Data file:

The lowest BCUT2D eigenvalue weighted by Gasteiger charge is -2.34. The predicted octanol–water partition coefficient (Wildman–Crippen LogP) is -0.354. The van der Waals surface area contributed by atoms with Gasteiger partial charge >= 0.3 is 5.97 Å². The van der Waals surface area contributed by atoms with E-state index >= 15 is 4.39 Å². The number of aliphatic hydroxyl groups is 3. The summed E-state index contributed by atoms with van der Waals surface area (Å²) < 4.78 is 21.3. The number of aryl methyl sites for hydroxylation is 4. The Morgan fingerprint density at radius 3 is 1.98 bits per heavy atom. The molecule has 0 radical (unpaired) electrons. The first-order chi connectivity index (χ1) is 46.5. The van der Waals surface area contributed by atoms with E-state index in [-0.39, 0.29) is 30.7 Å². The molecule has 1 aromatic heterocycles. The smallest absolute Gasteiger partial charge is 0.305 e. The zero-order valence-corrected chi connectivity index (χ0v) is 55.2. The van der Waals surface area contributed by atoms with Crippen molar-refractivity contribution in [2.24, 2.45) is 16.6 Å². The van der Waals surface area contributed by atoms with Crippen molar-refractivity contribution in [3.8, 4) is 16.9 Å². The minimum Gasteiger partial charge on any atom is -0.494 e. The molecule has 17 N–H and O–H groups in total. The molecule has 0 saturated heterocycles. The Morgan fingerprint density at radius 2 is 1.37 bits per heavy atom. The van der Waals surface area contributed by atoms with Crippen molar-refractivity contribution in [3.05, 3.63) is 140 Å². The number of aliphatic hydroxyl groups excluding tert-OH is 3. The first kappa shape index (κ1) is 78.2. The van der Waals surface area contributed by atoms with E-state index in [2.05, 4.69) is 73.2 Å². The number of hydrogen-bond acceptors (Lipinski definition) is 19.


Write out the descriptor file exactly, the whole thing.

The lowest BCUT2D eigenvalue weighted by Gasteiger charge is -2.34. The predicted octanol–water partition coefficient (Wildman–Crippen LogP) is -0.354. The van der Waals surface area contributed by atoms with Gasteiger partial charge >= 0.3 is 5.97 Å². The van der Waals surface area contributed by atoms with E-state index >= 15 is 4.39 Å². The number of aliphatic hydroxyl groups is 3. The summed E-state index contributed by atoms with van der Waals surface area (Å²) < 4.78 is 21.3. The number of aryl methyl sites for hydroxylation is 4. The Morgan fingerprint density at radius 3 is 1.98 bits per heavy atom. The molecule has 0 radical (unpaired) electrons. The first-order chi connectivity index (χ1) is 46.5. The van der Waals surface area contributed by atoms with E-state index in [-0.39, 0.29) is 30.7 Å². The molecule has 1 aromatic heterocycles. The smallest absolute Gasteiger partial charge is 0.305 e. The zero-order valence-corrected chi connectivity index (χ0v) is 55.2. The van der Waals surface area contributed by atoms with Crippen molar-refractivity contribution in [2.24, 2.45) is 16.6 Å². The van der Waals surface area contributed by atoms with Crippen molar-refractivity contribution in [3.8, 4) is 16.9 Å². The minimum Gasteiger partial charge on any atom is -0.494 e. The molecule has 17 N–H and O–H groups in total. The molecule has 0 saturated heterocycles. The Morgan fingerprint density at radius 2 is 1.37 bits per heavy atom. The van der Waals surface area contributed by atoms with Crippen molar-refractivity contribution in [3.05, 3.63) is 140 Å². The number of aliphatic hydroxyl groups excluding tert-OH is 3. The first kappa shape index (κ1) is 78.2. The van der Waals surface area contributed by atoms with E-state index in [2.05, 4.69) is 73.2 Å². The number of hydrogen-bond acceptors (Lipinski definition) is 19.